When old-time Philadelphia Eagles fans talk about the greatest Eagles players of all time the first two names spoken are Steve Van Buren and Chuck Bednarik or Chuck Bednarik and Steve Van Buren, and rightfully so. However, lost in the history of the Eagles and the NFL is the legend of Peter Louis (Pete) Pihos. Why should Pihos be mentioned in the same breath as Van Buren and Bednarik? Lets look at the numbers and career of the man.
Pihos played his entire professional career with the Eagles from 1947-1955. During that time the Eagles went to the NFL championship game in ’47 and lost, before winning the championship in ’48 and ’49. In the ’47 playoff game, to reach the championship, Pihos blocked a punt that set up a touchdown in the 21-0 win over the Pittsburgh Steelers. In the ’49 championship game he caught a 31 yard touchdown pass. He made 6 Pro Bowls, 4 as a Tight End and 2 as a Defensive End. He was also named 1st Team All Pro 5 times. All the while he missed one game in his 107 game pro career. Pete Pihos excelled on offense, defense and special teams throughout his career.
So what else sets Pihos aside from the rest that he should be considered a legend. When he retired Pete was #4 in every receiving category behind fellow Hall of Famers Don Hutson, Elroy “Crazy Legs” Hirsch and Donte Lavelli, the difference is that Pihos, 373 receptions, 5,619 yards and 69 touchdowns, was a tight end while the other three were wide receivers. Pihos was the pioneer of the Tight End position in the NFL. He led the NFL in receptions 3 times and receiving yards twice. He also had a 1,000 yard receiving year in 1953 with 1,049 yards. What fans have seen through the years from John Mackey, Mike Ditka to todays Tony Gonzalez all started with Pete Pihos.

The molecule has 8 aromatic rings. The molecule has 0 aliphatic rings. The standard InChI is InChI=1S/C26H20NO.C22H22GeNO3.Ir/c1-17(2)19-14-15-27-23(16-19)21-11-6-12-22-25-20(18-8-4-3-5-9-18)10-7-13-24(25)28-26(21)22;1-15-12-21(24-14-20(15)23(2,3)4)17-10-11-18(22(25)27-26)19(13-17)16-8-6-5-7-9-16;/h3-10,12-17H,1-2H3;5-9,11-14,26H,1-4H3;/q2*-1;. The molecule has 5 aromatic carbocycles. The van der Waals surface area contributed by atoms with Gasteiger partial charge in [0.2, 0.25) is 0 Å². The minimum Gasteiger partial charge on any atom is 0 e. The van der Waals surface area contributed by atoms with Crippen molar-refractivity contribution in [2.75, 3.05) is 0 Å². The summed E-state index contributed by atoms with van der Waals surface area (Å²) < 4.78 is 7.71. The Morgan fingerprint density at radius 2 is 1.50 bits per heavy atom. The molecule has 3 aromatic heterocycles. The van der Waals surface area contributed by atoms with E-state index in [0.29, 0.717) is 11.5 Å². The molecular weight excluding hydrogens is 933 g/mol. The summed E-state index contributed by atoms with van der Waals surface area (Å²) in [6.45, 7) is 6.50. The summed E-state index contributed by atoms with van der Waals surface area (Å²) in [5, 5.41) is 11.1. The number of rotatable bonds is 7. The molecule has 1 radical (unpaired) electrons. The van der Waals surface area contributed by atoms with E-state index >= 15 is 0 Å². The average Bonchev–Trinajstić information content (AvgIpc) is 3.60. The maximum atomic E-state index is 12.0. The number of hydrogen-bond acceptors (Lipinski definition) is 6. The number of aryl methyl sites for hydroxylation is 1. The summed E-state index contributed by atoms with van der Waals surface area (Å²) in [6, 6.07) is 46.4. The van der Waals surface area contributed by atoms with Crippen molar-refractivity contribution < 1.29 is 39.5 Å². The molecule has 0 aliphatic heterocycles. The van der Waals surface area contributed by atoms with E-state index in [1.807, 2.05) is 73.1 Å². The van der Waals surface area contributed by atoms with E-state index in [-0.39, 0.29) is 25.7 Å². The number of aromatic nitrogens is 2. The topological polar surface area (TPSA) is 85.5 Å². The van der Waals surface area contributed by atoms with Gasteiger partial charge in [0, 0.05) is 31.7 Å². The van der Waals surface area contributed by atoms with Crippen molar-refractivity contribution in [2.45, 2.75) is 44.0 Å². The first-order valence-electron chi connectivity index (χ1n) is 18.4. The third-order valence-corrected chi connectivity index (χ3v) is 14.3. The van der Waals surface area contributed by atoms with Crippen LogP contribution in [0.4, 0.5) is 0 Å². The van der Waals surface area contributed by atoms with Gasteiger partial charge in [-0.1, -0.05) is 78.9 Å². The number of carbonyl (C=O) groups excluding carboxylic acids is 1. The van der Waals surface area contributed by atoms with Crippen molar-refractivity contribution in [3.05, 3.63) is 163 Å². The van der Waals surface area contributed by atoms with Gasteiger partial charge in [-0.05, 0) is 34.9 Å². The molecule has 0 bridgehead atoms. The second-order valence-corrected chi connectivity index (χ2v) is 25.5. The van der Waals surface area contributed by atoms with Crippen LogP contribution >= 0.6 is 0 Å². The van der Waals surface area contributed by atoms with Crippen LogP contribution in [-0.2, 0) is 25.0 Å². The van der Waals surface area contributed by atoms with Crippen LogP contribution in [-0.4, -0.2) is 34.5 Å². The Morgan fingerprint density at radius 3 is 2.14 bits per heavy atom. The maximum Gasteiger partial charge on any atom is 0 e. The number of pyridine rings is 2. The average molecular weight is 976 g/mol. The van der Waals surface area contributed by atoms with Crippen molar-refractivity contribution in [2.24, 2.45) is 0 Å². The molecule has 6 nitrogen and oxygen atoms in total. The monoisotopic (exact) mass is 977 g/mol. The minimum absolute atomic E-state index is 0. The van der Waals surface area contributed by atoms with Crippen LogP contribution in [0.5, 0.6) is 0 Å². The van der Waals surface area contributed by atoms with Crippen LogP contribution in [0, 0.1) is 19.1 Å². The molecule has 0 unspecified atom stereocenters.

Prior to joining the Eagles, Pihos was as a 5th round pick in the 1945 draft, he was a 2 time All American at Indiana University as an end and fullback.
Before he could join the Eagles and the NFL, Pihos served his country in World War II, 1944-46, for 14 months in Europe on the front line in the 35th Infantry Division under General George Patton as a 2nd Lieutenant. He was awarded the Bronze and Silver stars for bravery.
Pete Pihos did it all on the football field for the Philadelphia Eagles and deserves to be mentioned right there with the legends of Van Buren and Bednarik.
Elected to the Pro Football Hall of Fame in 1970
Elected to the College Football Hall of Fame in 1966
Selected to the NFL 75th Anniversary All Time Team
Selected to the NFL 1940’s All Decade Team
Inducted in to the Philadelphia Eagles Hall of Fame in 1987
Inducted in to the Philadelphia Sports Hall of Fame in 2005
2 NFL Championships
6 – Pro Bowls, 4 on offense and 2 on defense
5 – 1st Team All Pro Selections
3 time NFL reception leader
2 time NFL receiving yardage leader
2 time NFL yards/game receiving leader
1 time NFL receiving TD leader
A Bronze Star from the US Army
A Silver Star from the US Army
The only thing missing from the career of Pete Pihos is to have his #35 retired by the Philadelphia Eagles along with his teammates Van Buren and Bednarik.
Pete Pihos passed away in 2011 at the age of 87 from Alzheimer’s disease.
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